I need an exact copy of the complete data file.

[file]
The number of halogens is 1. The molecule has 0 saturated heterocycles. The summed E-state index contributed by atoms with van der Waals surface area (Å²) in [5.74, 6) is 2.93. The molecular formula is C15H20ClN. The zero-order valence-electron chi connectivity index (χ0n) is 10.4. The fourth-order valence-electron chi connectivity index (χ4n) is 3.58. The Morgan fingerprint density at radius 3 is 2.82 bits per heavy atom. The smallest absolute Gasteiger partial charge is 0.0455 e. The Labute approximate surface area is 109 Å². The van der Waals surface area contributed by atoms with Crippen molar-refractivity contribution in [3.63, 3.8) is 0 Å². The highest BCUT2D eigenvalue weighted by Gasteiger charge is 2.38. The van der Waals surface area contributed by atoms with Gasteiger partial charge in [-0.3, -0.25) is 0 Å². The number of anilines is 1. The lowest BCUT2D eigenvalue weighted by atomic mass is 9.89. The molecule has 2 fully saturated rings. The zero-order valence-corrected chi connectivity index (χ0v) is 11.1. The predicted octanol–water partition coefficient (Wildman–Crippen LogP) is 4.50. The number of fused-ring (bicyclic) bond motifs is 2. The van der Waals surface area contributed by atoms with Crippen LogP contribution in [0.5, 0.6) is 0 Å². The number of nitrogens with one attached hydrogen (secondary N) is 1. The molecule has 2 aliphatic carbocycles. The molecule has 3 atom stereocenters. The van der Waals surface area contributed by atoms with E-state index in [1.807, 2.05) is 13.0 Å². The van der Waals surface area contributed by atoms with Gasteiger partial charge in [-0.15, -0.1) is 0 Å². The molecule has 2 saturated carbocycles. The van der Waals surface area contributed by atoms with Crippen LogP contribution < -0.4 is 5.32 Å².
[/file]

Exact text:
The number of halogens is 1. The molecule has 0 saturated heterocycles. The summed E-state index contributed by atoms with van der Waals surface area (Å²) in [5.74, 6) is 2.93. The molecular formula is C15H20ClN. The zero-order valence-electron chi connectivity index (χ0n) is 10.4. The fourth-order valence-electron chi connectivity index (χ4n) is 3.58. The Morgan fingerprint density at radius 3 is 2.82 bits per heavy atom. The smallest absolute Gasteiger partial charge is 0.0455 e. The Labute approximate surface area is 109 Å². The van der Waals surface area contributed by atoms with Crippen molar-refractivity contribution in [3.63, 3.8) is 0 Å². The highest BCUT2D eigenvalue weighted by Gasteiger charge is 2.38. The van der Waals surface area contributed by atoms with Gasteiger partial charge in [-0.3, -0.25) is 0 Å². The number of anilines is 1. The lowest BCUT2D eigenvalue weighted by atomic mass is 9.89. The molecule has 2 fully saturated rings. The zero-order valence-corrected chi connectivity index (χ0v) is 11.1. The predicted octanol–water partition coefficient (Wildman–Crippen LogP) is 4.50. The number of fused-ring (bicyclic) bond motifs is 2. The van der Waals surface area contributed by atoms with Crippen LogP contribution in [0.5, 0.6) is 0 Å². The number of nitrogens with one attached hydrogen (secondary N) is 1. The molecule has 2 aliphatic carbocycles. The molecule has 3 atom stereocenters. The van der Waals surface area contributed by atoms with E-state index in [1.807, 2.05) is 13.0 Å². The van der Waals surface area contributed by atoms with Gasteiger partial charge in [-0.15, -0.1) is 0 Å². The molecule has 2 saturated carbocycles. The van der Waals surface area contributed by atoms with Crippen LogP contribution < -0.4 is 5.32 Å².